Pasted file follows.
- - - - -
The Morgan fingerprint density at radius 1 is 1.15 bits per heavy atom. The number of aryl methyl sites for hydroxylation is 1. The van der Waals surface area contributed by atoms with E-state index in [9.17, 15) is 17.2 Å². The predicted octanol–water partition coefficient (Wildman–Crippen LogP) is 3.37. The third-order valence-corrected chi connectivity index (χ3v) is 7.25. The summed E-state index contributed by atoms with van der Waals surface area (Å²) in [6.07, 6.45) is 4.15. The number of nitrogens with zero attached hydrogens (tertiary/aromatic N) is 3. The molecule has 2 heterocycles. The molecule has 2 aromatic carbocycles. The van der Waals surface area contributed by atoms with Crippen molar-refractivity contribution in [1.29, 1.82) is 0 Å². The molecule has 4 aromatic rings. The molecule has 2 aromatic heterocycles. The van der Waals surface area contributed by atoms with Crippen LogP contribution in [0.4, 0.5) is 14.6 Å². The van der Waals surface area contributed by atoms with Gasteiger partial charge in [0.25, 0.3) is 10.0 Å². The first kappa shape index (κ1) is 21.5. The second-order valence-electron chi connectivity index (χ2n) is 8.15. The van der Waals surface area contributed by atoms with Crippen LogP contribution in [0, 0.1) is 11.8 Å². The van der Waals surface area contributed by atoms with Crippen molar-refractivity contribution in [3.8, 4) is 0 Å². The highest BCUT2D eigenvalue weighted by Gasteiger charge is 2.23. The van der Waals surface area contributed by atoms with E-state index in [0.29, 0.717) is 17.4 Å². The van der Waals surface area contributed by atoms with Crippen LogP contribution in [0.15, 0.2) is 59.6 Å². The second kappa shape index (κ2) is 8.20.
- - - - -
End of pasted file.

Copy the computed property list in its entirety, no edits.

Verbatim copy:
The Morgan fingerprint density at radius 1 is 1.15 bits per heavy atom. The number of aryl methyl sites for hydroxylation is 1. The van der Waals surface area contributed by atoms with E-state index in [9.17, 15) is 17.2 Å². The predicted octanol–water partition coefficient (Wildman–Crippen LogP) is 3.37. The third-order valence-corrected chi connectivity index (χ3v) is 7.25. The summed E-state index contributed by atoms with van der Waals surface area (Å²) in [6.07, 6.45) is 4.15. The number of nitrogens with zero attached hydrogens (tertiary/aromatic N) is 3. The molecule has 2 heterocycles. The molecule has 2 aromatic carbocycles. The van der Waals surface area contributed by atoms with Crippen molar-refractivity contribution in [1.29, 1.82) is 0 Å². The molecule has 4 aromatic rings. The molecule has 2 aromatic heterocycles. The van der Waals surface area contributed by atoms with Crippen LogP contribution in [0.4, 0.5) is 14.6 Å². The van der Waals surface area contributed by atoms with Gasteiger partial charge in [0.25, 0.3) is 10.0 Å². The first kappa shape index (κ1) is 21.5. The second-order valence-electron chi connectivity index (χ2n) is 8.15. The van der Waals surface area contributed by atoms with Crippen LogP contribution in [0, 0.1) is 11.8 Å². The van der Waals surface area contributed by atoms with Crippen molar-refractivity contribution in [3.8, 4) is 0 Å². The highest BCUT2D eigenvalue weighted by Gasteiger charge is 2.23. The van der Waals surface area contributed by atoms with E-state index in [0.29, 0.717) is 17.4 Å². The van der Waals surface area contributed by atoms with Crippen LogP contribution in [0.15, 0.2) is 59.6 Å². The second kappa shape index (κ2) is 8.20.